Lost works[edit]

Some of Abu Kamil's lost works include:

  • A treatise on the use of double false position, known as the Book of the Two Errors (Kitāb al-khaṭaʾayn).[13]
  • Book on Augmentation and Diminution (Kitāb al-jamʿ wa al-tafrīq), which gained more attention after historian Franz Woepcke linked it with an anonymous Latin work, Liber augmenti et diminutionis.[4]
  • Book of Estate Sharing using Algebra (Kitāb al-waṣāyā bi al-jabr wa al-muqābala), which contains algebraic solutions for problems of Islamic inheritance and discusses the opinions of known jurists.[9]

Ibn al-Nadīm in his Fihrist listed the following additional titles: Book of Fortune (Kitāb al-falāḥ), Book of the Key to Fortune (Kitāb miftāḥ al-falāḥ), Book of the Adequate (Kitāb al-kifāya), and Book of the Kernel (Kitāb al-ʿasīr).[5]

Legacy[edit]

The works of Abu Kamil influenced other mathematicians, like al-Karaji and Fibonacci, and as such had a lasting impact on the development of algebra.[5][14] Many of his examples and algebraic techniques were later copied by Fibonacci in his Practica geometriae and other works.[5][11] Unmistakable borrowings, but without Abu Kamil being explicitly mentioned and perhaps mediated by lost treatises, are also found in Fibonacci's Liber Abaci.[15]

On al-Khwarizmi[edit]

Abu Kamil was one of the earliest mathematicians to recognize al-Khwarizmi's contributions to algebra, defending him against Ibn Barza who attributed the authority and precedent in algebra to his grandfather, ʿAbd al-Hamīd ibn Turk.[3] Abu Kamil wrote in the introduction of his Algebra:

I have studied with great attention the writings of the mathematicians, examined their assertions, and scrutinized what they explain in their works; I thus observed that the book by Muḥammad ibn Mūsā al-Khwārizmī known as Algebra is superior in the accuracy of its principle and the exactness of its argumentation. It thus behooves us, the community of mathematicians, to recognize his priority and to admit his knowledge and his superiority, as in writing his book on algebra he was an initiator and the discoverer of its principles, ...[8]

Notes[edit]

  1. ^ Rāshid, Rushdī; Régis Morelon (1996). Encyclopedia of the history of Arabic science 2. Routledge. p. 240. ISBN 978-0-415-12411-9. 
  2. ^ a b c Jacques Sesiano, "Islamic mathematics", p. 148, in Selin, Helaine; D'Ambrosio, Ubiratan, eds. (2000). Mathematics Across Cultures: The History of Non-Western Mathematics. Springer. ISBN 1-4020-0260-2. 
  3. ^ a b c d e f g O'Connor, John J.; Robertson, Edmund F., "Abū Kāmil Shujāʿ ibn Aslam", MacTutor History of Mathematics archive, University of St Andrews .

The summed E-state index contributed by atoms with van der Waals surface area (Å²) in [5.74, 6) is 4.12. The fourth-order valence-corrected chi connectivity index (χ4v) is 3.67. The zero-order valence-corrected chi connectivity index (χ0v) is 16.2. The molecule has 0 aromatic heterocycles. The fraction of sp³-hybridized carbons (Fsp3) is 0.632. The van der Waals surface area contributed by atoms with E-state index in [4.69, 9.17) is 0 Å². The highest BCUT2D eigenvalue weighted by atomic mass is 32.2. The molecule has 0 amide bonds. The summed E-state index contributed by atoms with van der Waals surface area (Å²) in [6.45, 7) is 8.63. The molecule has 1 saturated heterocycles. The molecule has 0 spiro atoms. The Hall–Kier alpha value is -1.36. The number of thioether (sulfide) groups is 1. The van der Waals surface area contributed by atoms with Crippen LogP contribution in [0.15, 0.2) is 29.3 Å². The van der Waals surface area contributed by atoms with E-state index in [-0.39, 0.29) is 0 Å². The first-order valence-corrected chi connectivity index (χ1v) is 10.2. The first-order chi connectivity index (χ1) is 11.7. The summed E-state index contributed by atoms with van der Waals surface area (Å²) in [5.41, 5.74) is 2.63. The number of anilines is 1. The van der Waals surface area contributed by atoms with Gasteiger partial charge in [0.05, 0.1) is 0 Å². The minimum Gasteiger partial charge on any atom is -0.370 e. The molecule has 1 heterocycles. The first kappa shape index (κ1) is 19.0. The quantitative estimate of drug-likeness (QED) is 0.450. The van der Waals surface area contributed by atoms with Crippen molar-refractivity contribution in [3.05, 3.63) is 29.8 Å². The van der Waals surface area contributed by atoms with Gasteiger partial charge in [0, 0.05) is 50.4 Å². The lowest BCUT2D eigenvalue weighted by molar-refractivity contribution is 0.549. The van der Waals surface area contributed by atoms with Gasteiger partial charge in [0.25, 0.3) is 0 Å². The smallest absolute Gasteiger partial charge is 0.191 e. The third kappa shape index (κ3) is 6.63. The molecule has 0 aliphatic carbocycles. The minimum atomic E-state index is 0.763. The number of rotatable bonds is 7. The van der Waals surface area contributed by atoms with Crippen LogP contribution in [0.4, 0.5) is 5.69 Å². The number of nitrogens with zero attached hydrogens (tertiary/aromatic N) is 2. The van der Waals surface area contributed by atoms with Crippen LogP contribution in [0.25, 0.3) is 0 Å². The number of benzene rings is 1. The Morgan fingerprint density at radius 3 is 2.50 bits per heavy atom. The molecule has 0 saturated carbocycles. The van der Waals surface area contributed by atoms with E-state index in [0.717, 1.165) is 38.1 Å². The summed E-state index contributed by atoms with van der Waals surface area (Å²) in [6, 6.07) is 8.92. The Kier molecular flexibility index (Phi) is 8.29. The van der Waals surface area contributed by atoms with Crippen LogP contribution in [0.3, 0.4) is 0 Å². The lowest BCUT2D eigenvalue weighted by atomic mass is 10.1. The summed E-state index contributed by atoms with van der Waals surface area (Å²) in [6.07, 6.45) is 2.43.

4. ^ a b c d e f Hartner, W. (1960). "ABŪ KĀMIL SHUDJĀʿ". Encyclopaedia of Islam 1 (2nd ed.). Brill Academic Publishers. pp. 132–3. ISBN 90-04-08114-3. 
  5. ^ a b c d e Levey, Martin (1970). "Abū Kāmil Shujāʿ ibn Aslam ibn Muḥammad ibn Shujāʿ". Dictionary of Scientific Biography 1. New York: Charles Scribner's Sons. pp. 30–32. ISBN 0-684-10114-9. 
  6. ^ Berggren, J. Lennart (2007). "Mathematics in Medieval Islam". The Mathematics of Egypt, Mesopotamia, China, India, and Islam: A Sourcebook. Princeton University Press. pp. 518, 550. ISBN 978-0-691-11485-9. 
  7. ^ Bashmakova, Izabella Grigorʹevna; Galina S. Smirnova (2000-01-15). The beginnings and evolution of algebra. Cambridge University Press. p. 52. ISBN 978-0-88385-329-0. 
  8. ^ a b c d e Sesiano, Jacques (2009-07-09). An introduction to the history of algebra: solving equations from Mesopotamian times to the Renaissance. AMS Bookstore. ISBN 978-0-8218-4473-1. 
  9. ^ a b c d e f g h Sesiano, Jacques (1997-07-31). "Abū Kāmil". Encyclopaedia of the history of science, technology, and medicine in non-western cultures. Springer. pp. 4–5. 
  10. ^ Louis Charles Karpinski (1915). Robert of Chester's Latin Translation of the Algebra of Al-Khowarizmi, with an Introduction, Critical Notes and an English Version. Macmillan Co. 
  11. ^ a b c Livio, Mario (2003). The Golden Ratio. New York: Broadway. pp. 89–90, 92, 96. ISBN 0-7679-0816-3. 
  12. ^ Ragep, F. J.; Sally P. Ragep; Steven John Livesey (1996). Tradition, transmission, transformation: proceedings of two conferences on pre-modern science held at the University of Oklahoma. BRILL. p. 48. ISBN 978-90-04-10119-7. 
  13. ^ Schwartz, R. K (2004). "Issues in the Origin and Development of Hisab al-Khata’ayn (Calculation by Double False Position)". Eighth North African Meeting on the History of Arab Mathematics. Radès, Tunisia.  Available online at: http://facstaff.uindy.edu/~oaks/Biblio/COMHISMA8paper.doc and http://www.ub.edu/islamsci/Schwartz.pdf
  14. ^ Karpinski, L. C. (1914-02-01). "The Algebra of Abu Kamil". The American Mathematical Monthly 21 (2): 37–48. doi:10.2307/2972073. ISSN 0002-9890. JSTOR 2972073. 
  15. ^ Høyrup, J. (2009). "Hesitating progress-the slow development toward algebraic symbolization in abbacus-and related manuscripts, c. 1300 to c. 1550: Contribution to the conference" Philosophical Aspects of Symbolic Reasoning in Early Modern Science and Mathematics", Ghent, 27–29 August 2009". Preprints 390. Berlin: Max Planck Institute for the History of Science. 

References[edit]

Further reading[edit]

  • Yadegari, Mohammad (1978-06-01). "The Use of Mathematical Induction by Abū Kāmil Shujā' Ibn Aslam (850-930)". Isis 69 (2): 259–262. doi:10.1086/352009. ISSN 0021-1753. JSTOR 230435. 
  • Karpinski, L. C. (1914-02-01). "The Algebra of Abu Kamil". The American Mathematical Monthly 21 (2): 37–48. doi:10.2307/2972073. ISSN 0002-9890. JSTOR 2972073. 
  • Herz-Fischler, Roger (June 1987). A Mathematical History of Division in Extreme and Mean Ratio. Wilfrid Laurier Univ Pr. ISBN 0-88920-152-8. 
  • Djebbar, Ahmed. Une histoire de la science arabe: Entretiens avec Jean Rosmorduc. Seuil (2001)